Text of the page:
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# 1. Preface

In this survey I should like to introduce some concepts of algebraic geometry and try to demonstrate the fruitful interaction between algebraic geometry and computer algebra and, more generally, between mathematics and computer science. One of the aims of this article is to show, by means of examples, the usefulness of computer algebra to mathematical research.

Computer algebra itself is a highly diversified discipline with applications to various areas of mathematics; we find many of these in numerous research papers, in proceedings or in textbooks (cf. BWi,CCS,MGH,ISSAC). Here we concentrate mainly on Gröbner bases and leave aside many other topics of computer algebra (cf. DST,GG,GKW). In particular, we do not mention (multivariate) polynomial factorisation, another major and important tool in computational algebraic geometry. Gröbner bases were introduced originally by Buchberger as a computational tool for testing solvability of a system of polynomial equations, to count the number of solutions (with multiplicities) if this number is finite and, more algebraically, to compute in the quotient ring modulo the given polynomials. Since then, Gröbner bases have become the major computational tool, not only in algebraic geometry.

The importance of Gröbner bases for mathematical research in algebraic geometry is obvious and their use needs, nowadays, hardly any justification. Indeed, chapters on Gröbner bases and Buchberger's algorithm [Buchberger1965] have been incorporated in many new textbooks on algebraic geometry such as the books of CLO1,CLO2 or the recent books of Ei2,Va2, not to mention textbooks which are devoted exclusively to Gröbner bases, as AL,BWe,Fr.

Computational methods become increasingly important in pure mathematics and the above mentioned books have the effect that Gröbner bases and their applications become a standard part of university courses on algebraic geometry and commutative algebra. One of the reasons is that these methods, together with very efficient computers, allow the treatment of non-trivial examples and, moreover, are applicable to non-mathematical, industrial, technical or economical problems. Another reason is that there is a belief that algorithms can contribute to a deeper understanding of a problem. The human idea of ``understanding'' is clearly part of the historical, cultural and technical status of the society and nowadays understanding in mathematics requires more and more algorithmic treatment and computational mastering.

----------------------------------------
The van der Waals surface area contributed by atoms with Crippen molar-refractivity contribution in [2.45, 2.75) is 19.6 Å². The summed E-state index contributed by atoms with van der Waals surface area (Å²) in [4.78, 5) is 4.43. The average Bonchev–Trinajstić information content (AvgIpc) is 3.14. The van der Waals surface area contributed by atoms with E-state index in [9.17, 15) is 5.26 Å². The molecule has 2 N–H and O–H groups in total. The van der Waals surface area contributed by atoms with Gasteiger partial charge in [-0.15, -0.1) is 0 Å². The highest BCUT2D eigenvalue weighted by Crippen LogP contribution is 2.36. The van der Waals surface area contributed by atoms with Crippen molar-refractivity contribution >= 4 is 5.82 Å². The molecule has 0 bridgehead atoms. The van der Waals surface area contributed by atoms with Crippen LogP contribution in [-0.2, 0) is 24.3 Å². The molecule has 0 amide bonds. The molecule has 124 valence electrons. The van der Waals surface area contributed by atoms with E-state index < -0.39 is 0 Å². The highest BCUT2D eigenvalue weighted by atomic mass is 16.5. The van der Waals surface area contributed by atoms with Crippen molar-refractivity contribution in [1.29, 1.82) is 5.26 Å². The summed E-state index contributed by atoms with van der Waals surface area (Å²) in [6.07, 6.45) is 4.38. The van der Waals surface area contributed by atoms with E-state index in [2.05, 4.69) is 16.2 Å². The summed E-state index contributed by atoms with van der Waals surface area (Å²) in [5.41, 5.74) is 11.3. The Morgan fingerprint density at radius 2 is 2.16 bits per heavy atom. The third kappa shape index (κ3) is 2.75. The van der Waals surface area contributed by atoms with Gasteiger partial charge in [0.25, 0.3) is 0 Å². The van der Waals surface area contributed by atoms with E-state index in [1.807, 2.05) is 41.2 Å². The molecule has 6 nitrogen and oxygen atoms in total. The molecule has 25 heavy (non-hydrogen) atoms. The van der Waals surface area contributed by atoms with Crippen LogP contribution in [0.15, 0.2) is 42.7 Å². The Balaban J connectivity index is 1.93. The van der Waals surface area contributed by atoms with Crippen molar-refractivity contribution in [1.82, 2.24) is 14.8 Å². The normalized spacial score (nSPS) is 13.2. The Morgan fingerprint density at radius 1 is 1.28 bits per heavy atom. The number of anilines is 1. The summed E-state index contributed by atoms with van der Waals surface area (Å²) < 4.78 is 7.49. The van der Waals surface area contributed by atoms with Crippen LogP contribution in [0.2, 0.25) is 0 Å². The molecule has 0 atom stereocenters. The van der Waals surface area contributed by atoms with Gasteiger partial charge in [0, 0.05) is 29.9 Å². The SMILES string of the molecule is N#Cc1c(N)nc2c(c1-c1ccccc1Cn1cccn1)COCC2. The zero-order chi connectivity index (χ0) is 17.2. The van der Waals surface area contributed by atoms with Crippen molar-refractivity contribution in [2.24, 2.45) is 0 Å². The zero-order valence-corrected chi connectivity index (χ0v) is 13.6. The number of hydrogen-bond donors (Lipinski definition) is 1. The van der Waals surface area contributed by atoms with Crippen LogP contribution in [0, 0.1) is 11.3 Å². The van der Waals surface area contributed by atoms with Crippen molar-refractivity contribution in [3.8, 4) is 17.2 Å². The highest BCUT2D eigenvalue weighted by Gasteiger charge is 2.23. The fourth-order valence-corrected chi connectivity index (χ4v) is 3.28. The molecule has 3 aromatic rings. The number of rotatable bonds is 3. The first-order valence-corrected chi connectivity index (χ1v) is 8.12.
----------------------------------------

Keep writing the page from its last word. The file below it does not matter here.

On the other hand, it is also obvious that many of the recent deepest achievements in algebraic and arithmetic geometry, such as string theory and mirror symmetry (coming from physics) or Wiles' proof of Fermat's last theorem, just to mention a few, were neither inspired by nor used computer algebra at all. I just mention this in order to stress that no computer algebra system can ever replace, in any significant way, mathematical thinking.

Generally speaking, algorithmic treatment and computational mastering marks not the beginning but the end of a development and already requires an advanced theoretical understanding. In many cases an algorithm is, however, much more than just a careful analysis of known results, it is really a new level of understanding, and an efficient implementation is, in addition, usually a highly nontrivial task. Furthermore, having a computer algebra system which has such algorithms implemented and which is easy to use, it then becomes a powerful tool for the working mathematician, like a calculator for the engineer.

In this connection I should like to stress that having Buchberger's algorithm for computing Gröbner bases of an ideal is, although indispensable, not much more than having +,-,*,/ on a calculator. Nowadays there exist efficient implementations of very involved and sophisticated algorithms (most of them use Gröbner bases in an essential way) allowing the computation of such things as